You are Home   »   News   »   View Article

"What we think we know" main barrier to North Sea exploration

Monday, November 19, 2018

One of the biggest barriers to finding more reservoirs in the North Sea is a psychological one - people think they know everything, said Neil Hodgson, VP geosciences with Spectrum.

'It ain't what you don't know that gets you into trouble. It's what you know for sure that just ain't so.'

This quote, attributed to writer Mark Twain, illustrates the main obstacle to finding more oil and gas in the North Sea, said Neil Hodgson, executive vice president of geosciences with seismic company Spectrum, speaking at the EAGE Annual Event in Copenhagen in June.

People think they know where all the oil and gas is - and their minds are closed to trying out new ideas, he said.

And in case you 'knew' Mark Twain said that line, Mr Hodgson pointed out that historians have never found any evidence that he actually said it.

Another illustration is that many people think they know that oil and gas will soon be replaced by renewables. But the data shows that there is still too much coal being burned for renewables to replace even the coal. Demand for oil is going up, requiring the discovery of the equivalent of another US oil shale play every 6 years, Mr Hodgson said.

In the North Sea, there is a reason to hurry in finding and developing new reserves - because otherwise fields will be decommissioned, and infrastructure will disappear. This will make it harder to develop new reserves, he said. What we really need to do is put what we think we know aside and try out new ideas.

There is a famous quote from Parke Dickey, a geologist who died in 1995, 'several times in the past we thought we were running out of oil [gas], but we were actually only running short of ideas.'

'Ideas' can come from new technologies, new play concepts, new commercial ideas, or a mixture of all of these.

One example is the development of stratigraphic traps, developed using sequence stratigraphy technology to better understand the rock layers, and using seismic to de-risk the places where there could be oil reservoirs.

Another example is the Norwegian Ekofisk field, which was discovered from someone's decision to drill a gas cloud in the middle of the North Sea, he said.

There are many such developments in the history of the North Sea, which all led to a jump in the available oil and gas - and before they happened, no-one imagined that they were possible, he said.

Mr Hodgson showed a seismic image from 1966, which was used to find the giant Brent field, although it was barely possible to see the top of the Jurassic on the image.

Today the images are much clearer, of course. 'Another level would give you more prospectivity. 'The more resolution on your image the more resolution you have on your ideas.'

We also have data sets covering a much larger area today, such as a seismic image going across the entire North Sea, including the edge of the basin. 'The bigger the data set, the more understanding we have of how the basin works,' he said.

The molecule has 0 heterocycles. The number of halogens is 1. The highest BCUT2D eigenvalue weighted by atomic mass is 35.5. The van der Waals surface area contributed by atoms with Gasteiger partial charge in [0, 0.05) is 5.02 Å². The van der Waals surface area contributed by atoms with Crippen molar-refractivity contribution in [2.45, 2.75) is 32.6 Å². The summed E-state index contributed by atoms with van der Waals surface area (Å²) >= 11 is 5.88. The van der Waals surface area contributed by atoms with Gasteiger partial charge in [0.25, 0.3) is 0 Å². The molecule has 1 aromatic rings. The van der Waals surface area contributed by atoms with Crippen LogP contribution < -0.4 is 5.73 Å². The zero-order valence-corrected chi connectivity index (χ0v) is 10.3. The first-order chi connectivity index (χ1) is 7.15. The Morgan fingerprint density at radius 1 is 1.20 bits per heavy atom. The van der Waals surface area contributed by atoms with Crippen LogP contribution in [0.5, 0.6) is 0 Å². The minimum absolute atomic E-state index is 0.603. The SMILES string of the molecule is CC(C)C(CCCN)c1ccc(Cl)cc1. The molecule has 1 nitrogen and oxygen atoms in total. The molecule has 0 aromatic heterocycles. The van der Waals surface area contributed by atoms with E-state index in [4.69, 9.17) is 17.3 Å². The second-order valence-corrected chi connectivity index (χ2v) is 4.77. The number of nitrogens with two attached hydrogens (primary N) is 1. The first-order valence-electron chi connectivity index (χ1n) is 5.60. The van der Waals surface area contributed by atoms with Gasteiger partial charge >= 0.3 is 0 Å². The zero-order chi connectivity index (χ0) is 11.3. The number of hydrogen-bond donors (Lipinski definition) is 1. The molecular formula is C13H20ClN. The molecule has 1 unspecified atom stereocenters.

Mr Hodgson worked on the Central Graben of the North Sea in the 1990s, exploring the flanks of salt diapirs. 'We thought we had the Judy Field nailed in the 1990s, but drilled two wells into a fault block,' he said. 'The seismic data we were using wasn't up to the job.'

At the time, people believed that there was just one source rock, the Kimmeridge Clay, from the Jurassic.

But one well, 29-10-3, in the Puffin field, went a little deeper than the others, and produced some oil with 'weird geochemical markers' which didn't fit to the Jurassic, indicating it could be from another source rock, he said.

Conventional wisdom says that there is only one source rock in the region, he said. But maybe the source rock is in the Carboniferous. 'No-one drills the carboniferous, why would you, it is so far beneath the Kimmeridge clay?'

Mr Hodgson also showed a map of fields in the Southern North Sea, superimposed on a map of the salt walls. There is not much of a match between them. 'The reason is seismic imaging,' he said.
Hard salt horizons mess up seismic images.

But this indicates that it might be possible to see much more, with a full azimuth seismic image. 'Just think what you could find,' he said. 'Think about doing that on a massive scale.'

Mr Hodgson suggested that it might be better if the Southern North Sea infrastructure was publicly owned. A government owner might be happy for new reserves to be brought online, only if the drilling and lifting costs were greater than the production revenues, which should be an easier bar to reach.

The government could take ownership of the infrastructure without any payment to the current owners, because it could say it was accepting the decommissioning liability instead. If the decommissioning costs are (for example) £50bn, and there are £50bn of oil and gas yet to be extracted, 'there's a deal to be had there'. By pushing the decommissioning further into the future, the net present cost of decommissioning would be much lower.

'I think we should set up a National Oil Company, and nationalise the Southern North Sea,' he said.

'It means we can go to small operators and big operators and say 'produce into this infrastructure at cost,' he said.

Associated Companies
» Spectrum
comments powered by Disqus


To attend our free events, receive our newsletter, and receive the free colour Digital Energy Journal.


Latest Edition Jan Feb 2023
Feb 2023

Download latest and back issues


Learn more about supporting Digital Energy Journal